Balloon launch to test Husker team's payload for future NASA mission

Calendar Icon May 16, 2022      Person Bust Icon By Karl Vogel     RSS Feed  RSS  -  Submit a Story

Members of the Big Red Satellite Team assist in the inflation of a high-altitude balloon in April 2021. The team of UNL and area students in grades 7-12 is scheduled to launch a payload of perovskite solar panels on Saturday, May 21 from Nebraska Innovation Campus.
Members of the Big Red Satellite Team assist in the inflation of a high-altitude balloon in April 2021. The team of UNL and area students in grades 7-12 is scheduled to launch a payload of perovskite solar panels on Saturday, May 21 from Nebraska Innovation Campus.

One year before its solar panel payload must be ready to fly on a NASA mission, a team comprised of College of Engineering undergraduate students and Nebraska middle and high school students, will test the payload by sending it nearly 20 miles into the sky.

Nebraska's Big Red Satellite (BRS) Team will conduct a high-altitude balloon (HAB) launch - weather permitting - Saturday, May 21 from the grassy field north of the Nebraska Innovation Campus parking lot to the north of the intersection of Transformation Drive and North 19th Street.

Sending the payload nearly 100,000 feet toward outer space will allow the team to test the performance of perovskite solar panels before the are included next year on a NASA flight to the International Space Station (ISS).

"What we want to do on the HAB is get a simulation of how our payload is going to perform in space without actually putting it into space," said John Helzer, one of the BRS team leads and a junior in mechanical engineering.

Saturday's payload will be a Styrofoam container with GPS tracker and a radio transmitter that allows students on the ground to communicate with satellites. The focus of the payload, however, will be the solar panels and a sensor to track the angle of the sun, both mounted on the outside of the container.

After the balloon is launched, students will track the current-voltage characteristic curve (or I-V curve) from the data transmitted from the payload. This will provide a graphical representation of the solar panel's performance by measuring the voltage applied across the device and the current flowing through it.

Some team members will follow the GPS signals to retrieve the payload after the balloon bursts in the upper atmosphere and a parachute lowers the payload back to earth.

In early 2021, the Big Red Satellite team was chosen by NASA's CubeSat Launch Initiative, to be one of the 14 teams (colleges, universities, and nonprofit organizations) from nine states that will provide small auxiliary satellite payloads to be flown on a future mission.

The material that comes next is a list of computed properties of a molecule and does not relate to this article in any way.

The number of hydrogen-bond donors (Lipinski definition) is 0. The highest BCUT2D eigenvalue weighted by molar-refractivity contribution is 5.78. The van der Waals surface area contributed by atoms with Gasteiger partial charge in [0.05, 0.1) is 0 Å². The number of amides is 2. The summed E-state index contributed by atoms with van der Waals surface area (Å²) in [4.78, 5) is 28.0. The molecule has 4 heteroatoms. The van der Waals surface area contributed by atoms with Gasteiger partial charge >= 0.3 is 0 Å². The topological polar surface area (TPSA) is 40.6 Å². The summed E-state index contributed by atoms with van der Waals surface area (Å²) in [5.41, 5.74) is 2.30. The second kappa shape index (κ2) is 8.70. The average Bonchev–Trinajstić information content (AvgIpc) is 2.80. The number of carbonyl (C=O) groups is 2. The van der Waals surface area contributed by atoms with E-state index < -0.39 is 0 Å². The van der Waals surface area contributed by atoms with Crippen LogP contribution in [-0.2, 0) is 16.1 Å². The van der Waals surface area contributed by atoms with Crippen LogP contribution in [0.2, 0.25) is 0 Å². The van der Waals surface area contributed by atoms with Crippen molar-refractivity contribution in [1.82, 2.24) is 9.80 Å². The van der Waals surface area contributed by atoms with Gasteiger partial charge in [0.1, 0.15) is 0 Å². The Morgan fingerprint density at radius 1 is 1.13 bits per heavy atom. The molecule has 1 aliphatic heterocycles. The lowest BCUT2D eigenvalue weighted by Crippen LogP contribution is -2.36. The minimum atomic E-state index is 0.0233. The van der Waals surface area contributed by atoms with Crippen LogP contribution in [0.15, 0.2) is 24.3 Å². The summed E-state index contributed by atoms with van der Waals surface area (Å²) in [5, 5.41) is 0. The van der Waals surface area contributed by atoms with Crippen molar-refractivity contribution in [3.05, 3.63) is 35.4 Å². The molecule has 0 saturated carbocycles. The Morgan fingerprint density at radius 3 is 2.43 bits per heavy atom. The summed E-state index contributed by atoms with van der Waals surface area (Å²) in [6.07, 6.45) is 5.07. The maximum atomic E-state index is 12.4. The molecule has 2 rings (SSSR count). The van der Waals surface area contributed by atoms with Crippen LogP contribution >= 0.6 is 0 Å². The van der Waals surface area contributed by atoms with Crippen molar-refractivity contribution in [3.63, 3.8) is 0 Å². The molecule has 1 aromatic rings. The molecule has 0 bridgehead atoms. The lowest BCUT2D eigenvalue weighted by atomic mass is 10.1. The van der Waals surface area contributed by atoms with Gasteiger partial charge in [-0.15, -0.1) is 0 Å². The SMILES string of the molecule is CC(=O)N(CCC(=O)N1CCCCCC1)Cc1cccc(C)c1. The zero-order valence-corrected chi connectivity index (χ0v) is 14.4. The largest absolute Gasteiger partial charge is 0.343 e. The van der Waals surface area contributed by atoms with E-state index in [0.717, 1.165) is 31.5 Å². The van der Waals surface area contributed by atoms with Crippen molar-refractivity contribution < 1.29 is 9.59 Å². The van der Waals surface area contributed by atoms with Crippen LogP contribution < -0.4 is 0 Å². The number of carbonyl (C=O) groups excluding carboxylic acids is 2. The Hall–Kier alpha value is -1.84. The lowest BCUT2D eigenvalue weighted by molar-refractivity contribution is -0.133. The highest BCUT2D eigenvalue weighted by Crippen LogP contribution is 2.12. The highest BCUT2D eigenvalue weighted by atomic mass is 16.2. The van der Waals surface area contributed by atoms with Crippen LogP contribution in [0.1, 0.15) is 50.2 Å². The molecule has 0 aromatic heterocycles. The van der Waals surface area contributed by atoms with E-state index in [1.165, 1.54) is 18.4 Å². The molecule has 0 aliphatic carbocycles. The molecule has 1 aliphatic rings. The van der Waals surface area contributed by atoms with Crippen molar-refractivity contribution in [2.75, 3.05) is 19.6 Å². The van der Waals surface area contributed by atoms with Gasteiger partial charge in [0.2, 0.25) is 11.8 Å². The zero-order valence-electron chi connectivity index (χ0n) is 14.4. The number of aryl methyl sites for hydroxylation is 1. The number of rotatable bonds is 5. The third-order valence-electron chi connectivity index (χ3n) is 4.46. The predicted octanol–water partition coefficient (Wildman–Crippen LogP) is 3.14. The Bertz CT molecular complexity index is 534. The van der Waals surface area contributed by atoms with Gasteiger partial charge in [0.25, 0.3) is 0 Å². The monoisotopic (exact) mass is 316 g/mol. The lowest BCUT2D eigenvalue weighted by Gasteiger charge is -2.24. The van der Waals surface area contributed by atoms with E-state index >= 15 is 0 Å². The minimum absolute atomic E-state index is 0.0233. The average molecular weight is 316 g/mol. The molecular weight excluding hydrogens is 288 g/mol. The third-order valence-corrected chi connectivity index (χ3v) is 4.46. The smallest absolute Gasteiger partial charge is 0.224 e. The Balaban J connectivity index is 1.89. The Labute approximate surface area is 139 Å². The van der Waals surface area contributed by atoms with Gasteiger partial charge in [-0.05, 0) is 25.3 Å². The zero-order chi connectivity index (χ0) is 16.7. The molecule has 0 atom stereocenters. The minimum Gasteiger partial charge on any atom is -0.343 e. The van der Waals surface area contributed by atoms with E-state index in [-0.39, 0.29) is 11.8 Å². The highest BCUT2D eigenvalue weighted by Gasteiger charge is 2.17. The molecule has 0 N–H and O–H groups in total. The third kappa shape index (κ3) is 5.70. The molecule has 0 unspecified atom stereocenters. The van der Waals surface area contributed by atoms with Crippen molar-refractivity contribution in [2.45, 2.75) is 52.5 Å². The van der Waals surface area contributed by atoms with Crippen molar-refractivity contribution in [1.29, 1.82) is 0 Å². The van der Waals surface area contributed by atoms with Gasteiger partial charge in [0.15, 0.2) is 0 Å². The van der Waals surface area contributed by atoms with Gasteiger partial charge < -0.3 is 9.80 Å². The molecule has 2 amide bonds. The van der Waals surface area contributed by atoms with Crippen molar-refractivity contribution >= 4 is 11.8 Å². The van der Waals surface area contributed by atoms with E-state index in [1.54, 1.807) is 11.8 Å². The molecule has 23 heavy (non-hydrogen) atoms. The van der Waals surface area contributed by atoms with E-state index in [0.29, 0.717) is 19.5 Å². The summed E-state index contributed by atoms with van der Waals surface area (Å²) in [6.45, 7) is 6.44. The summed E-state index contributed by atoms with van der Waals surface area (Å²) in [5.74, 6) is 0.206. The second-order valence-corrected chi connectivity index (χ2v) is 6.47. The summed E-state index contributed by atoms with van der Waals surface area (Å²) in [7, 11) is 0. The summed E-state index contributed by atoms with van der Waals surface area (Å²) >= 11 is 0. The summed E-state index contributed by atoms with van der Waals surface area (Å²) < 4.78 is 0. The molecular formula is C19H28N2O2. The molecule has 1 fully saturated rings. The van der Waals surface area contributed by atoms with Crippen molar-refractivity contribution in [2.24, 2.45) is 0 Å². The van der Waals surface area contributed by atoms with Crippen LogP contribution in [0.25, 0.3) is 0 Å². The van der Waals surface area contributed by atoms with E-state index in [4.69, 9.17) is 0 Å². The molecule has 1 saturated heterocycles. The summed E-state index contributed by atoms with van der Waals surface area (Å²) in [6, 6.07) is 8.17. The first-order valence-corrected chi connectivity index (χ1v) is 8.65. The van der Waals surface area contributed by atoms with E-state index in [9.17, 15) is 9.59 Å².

The BRS satellite will be deployed into outer space by astronauts on the ISS, allowing the experiment to be conducted during orbit before orbital decay causes the device to burn up entering Earth's atmosphere.

BRS undergraduate students meet with and mentor the middle and high school teammates once a week – typically on Saturday mornings.

The design of the payload and communications systems isn't the only benefit for team members. Karen Stelling, professor of practice in mechanical and materials engineering and the team's faculty advisor, said it's a valuable real-world learning opportunity.

"Unlike the work they do in class or in a lab, this is not about working until you get a grade. This project will be managed to the end product, not to the grade," Stelling said. "There's definite growth and maturity that happens when you have a deadline to meet, and you have to solve project challenges.

"Plus, the team structure is not something you normally see in an undergraduate environment. Similar to professional design teams, they're taking on roles and mentoring younger (high and middle school) team members."

The Nebraska team is also benefitting from networking opportunities with other teams in the CubeSat program, including one from Rhodes College, a private liberal arts college in Tennessee that doesn't have an engineering program.

"The team from Rhodes is launching a similar perovskite payload to ours," Stelling said. "They've been working with the University of Oklahoma and they helped us connect with them as a source for the perovskite cells.

"They also helped connect us with The Aerospace Corporation, which is providing us some direction on how to create the AMU on our own."

With the Nebraska team officially "under contract" to provide the payload to NASA on May 4, 2023, Helzer said the importance of the launch has resonated with the team this semester.

"Everything's for real now, more than with our first HAB launch last year," said Helzer. "The biggest change is taking this idea from the theoretical to the actual hands-on and physical. It's the real deal now."

Also part of the launch events on Saturday will be representatives from other University of Nebraska Aerospace Club teams. Husker students, K-12 students and their parents are encouraged to attend and learn about these student team opportunities.





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